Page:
The Federal Bureau of Labor Statistics reports that workers on Guam had an average mean hourly wage of $17.75 in May 2019 which is about 31 percent below the nationwide average of $25.72.
Assistant Commissioner for Regional Operations Richard Holden noted that, after testing for statistical significance, wages in the local area were lower than their respective national averages in 21 of the 22 major occupational groups, including management, computer and mathematical, and legal.
When compared to the nationwide distribution, local employment was more highly concentrated in 8 of the 22 occupational groups, including construction and extraction, management, and building and grounds cleaning and maintenance. Conversely, eleven groups had employment shares significantly below their national representation, including production, healthcare support, and healthcare practitioners and technical.
One occupational group—construction and extraction—was chosen to illustrate the diversity of data available for any of the 22 major occupational categories. Guam had 4,610 jobs in construction and extraction, accounting for 7.2 percent of local area employment, significantly higher than the 4.2-percent share nationally. The average hourly wage for this occupational group locally was $15.44, significantly below the national wage of $25.28.
Some of the larger detailed occupations within the construction and extraction group included carpenters (810), construction laborers (810), and electricians (390). Among the higher-paying jobs in this group were first-line supervisors of construction trades and extraction workers and surface mining excavating and loading machine and dragline operators, with mean hourly wages of $21.03 and $20.31, respectively. At the lower end of the wage scale were miscellaneous construction and related workers ($9.84) and construction laborers ($11.20). (Detailed data for the construction and extraction occupations are presented in table 1; for a complete listing of detailed occupations available go to www.bls.gov/oes/current/oes_gu.htm .)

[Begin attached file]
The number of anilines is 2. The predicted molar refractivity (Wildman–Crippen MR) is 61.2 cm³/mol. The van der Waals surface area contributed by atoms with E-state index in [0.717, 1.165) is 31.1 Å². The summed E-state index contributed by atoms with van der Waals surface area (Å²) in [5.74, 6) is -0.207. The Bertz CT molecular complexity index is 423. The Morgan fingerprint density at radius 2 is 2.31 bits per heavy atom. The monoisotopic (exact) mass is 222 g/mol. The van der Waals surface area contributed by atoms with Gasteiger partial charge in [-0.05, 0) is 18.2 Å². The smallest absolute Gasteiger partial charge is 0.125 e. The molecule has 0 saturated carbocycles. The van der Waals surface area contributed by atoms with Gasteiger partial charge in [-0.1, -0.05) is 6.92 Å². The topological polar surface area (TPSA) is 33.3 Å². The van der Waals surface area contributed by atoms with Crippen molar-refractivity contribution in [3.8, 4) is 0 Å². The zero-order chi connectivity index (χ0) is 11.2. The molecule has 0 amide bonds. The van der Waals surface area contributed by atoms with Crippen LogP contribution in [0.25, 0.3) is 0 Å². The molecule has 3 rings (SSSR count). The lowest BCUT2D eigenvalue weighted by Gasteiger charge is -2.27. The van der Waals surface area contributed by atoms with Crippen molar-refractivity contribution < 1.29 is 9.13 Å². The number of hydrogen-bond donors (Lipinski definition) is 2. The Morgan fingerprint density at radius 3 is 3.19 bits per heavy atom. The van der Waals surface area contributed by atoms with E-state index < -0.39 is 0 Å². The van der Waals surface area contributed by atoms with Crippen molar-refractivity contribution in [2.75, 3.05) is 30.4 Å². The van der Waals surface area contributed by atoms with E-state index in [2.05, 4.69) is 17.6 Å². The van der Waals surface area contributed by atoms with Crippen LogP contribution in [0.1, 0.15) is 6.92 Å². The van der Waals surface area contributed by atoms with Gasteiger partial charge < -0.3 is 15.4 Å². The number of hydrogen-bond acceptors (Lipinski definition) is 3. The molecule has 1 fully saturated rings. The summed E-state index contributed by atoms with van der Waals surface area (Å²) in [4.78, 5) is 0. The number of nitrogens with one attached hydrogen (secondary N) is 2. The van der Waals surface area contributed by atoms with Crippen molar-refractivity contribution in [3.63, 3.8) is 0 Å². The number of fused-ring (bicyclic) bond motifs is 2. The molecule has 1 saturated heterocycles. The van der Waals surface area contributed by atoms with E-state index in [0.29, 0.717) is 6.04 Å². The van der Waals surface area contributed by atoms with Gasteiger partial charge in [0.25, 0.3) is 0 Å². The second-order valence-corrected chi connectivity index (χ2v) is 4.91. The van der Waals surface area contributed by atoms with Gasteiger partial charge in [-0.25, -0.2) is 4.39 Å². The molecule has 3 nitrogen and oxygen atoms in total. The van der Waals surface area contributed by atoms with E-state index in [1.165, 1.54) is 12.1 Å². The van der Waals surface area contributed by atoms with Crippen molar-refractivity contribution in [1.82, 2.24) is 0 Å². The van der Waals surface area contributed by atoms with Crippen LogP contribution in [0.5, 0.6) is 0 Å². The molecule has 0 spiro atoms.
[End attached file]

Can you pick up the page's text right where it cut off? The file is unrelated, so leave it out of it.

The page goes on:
Location quotients allow us to explore the occupational make-up of a metropolitan area by comparing the composition of jobs in an area relative to the national average. (See table 1.)
For example, a location quotient of 2.0 indicates that an occupation accounts for twice the share of employment in the area than it does nationally. In Guam, above-average concentrations of employment were found in many of the occupations within the construction and extraction group. For instance, cement masons and concrete finishers were employed at 4.1 times the national rate in Guam, and construction and maintenance painters, at 2.7 times the U.S. average. Electricians had a location quotient of 1.3 in Guam, indicating that this particular occupation’s local and national employment shares were similar.
These statistics are from the Occupational Employment Statistics (OES) survey, a federal-state cooperative program between BLS and State Workforce Agencies, in this case, the Guam Department of Labor.